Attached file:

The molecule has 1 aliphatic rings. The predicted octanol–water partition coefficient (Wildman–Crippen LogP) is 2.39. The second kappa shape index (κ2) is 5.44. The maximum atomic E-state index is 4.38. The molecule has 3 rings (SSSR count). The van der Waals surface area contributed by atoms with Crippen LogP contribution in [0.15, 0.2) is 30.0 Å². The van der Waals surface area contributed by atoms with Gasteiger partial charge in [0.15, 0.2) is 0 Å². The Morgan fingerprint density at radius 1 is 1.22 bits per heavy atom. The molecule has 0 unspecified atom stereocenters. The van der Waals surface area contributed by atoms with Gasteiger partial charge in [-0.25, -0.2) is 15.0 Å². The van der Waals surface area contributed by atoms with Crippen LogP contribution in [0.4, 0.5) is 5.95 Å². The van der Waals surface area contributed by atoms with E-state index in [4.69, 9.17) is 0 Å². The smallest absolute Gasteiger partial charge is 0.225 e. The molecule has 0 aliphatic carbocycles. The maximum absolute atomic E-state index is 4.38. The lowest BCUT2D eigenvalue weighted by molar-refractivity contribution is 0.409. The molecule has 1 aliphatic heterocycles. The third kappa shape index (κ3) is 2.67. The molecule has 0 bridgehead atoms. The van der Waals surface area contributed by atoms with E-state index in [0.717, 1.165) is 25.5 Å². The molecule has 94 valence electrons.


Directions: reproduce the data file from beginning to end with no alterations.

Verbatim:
The molecule has 1 aliphatic rings. The predicted octanol–water partition coefficient (Wildman–Crippen LogP) is 2.39. The second kappa shape index (κ2) is 5.44. The maximum atomic E-state index is 4.38. The molecule has 3 rings (SSSR count). The van der Waals surface area contributed by atoms with Crippen LogP contribution in [0.15, 0.2) is 30.0 Å². The van der Waals surface area contributed by atoms with Gasteiger partial charge in [0.15, 0.2) is 0 Å². The Morgan fingerprint density at radius 1 is 1.22 bits per heavy atom. The molecule has 0 unspecified atom stereocenters. The van der Waals surface area contributed by atoms with Gasteiger partial charge in [-0.25, -0.2) is 15.0 Å². The van der Waals surface area contributed by atoms with Crippen LogP contribution in [0.4, 0.5) is 5.95 Å². The van der Waals surface area contributed by atoms with E-state index in [4.69, 9.17) is 0 Å². The smallest absolute Gasteiger partial charge is 0.225 e. The molecule has 0 aliphatic carbocycles. The maximum absolute atomic E-state index is 4.38. The lowest BCUT2D eigenvalue weighted by molar-refractivity contribution is 0.409. The molecule has 1 aliphatic heterocycles. The third kappa shape index (κ3) is 2.67. The molecule has 0 bridgehead atoms. The van der Waals surface area contributed by atoms with E-state index in [0.717, 1.165) is 25.5 Å². The molecule has 94 valence electrons.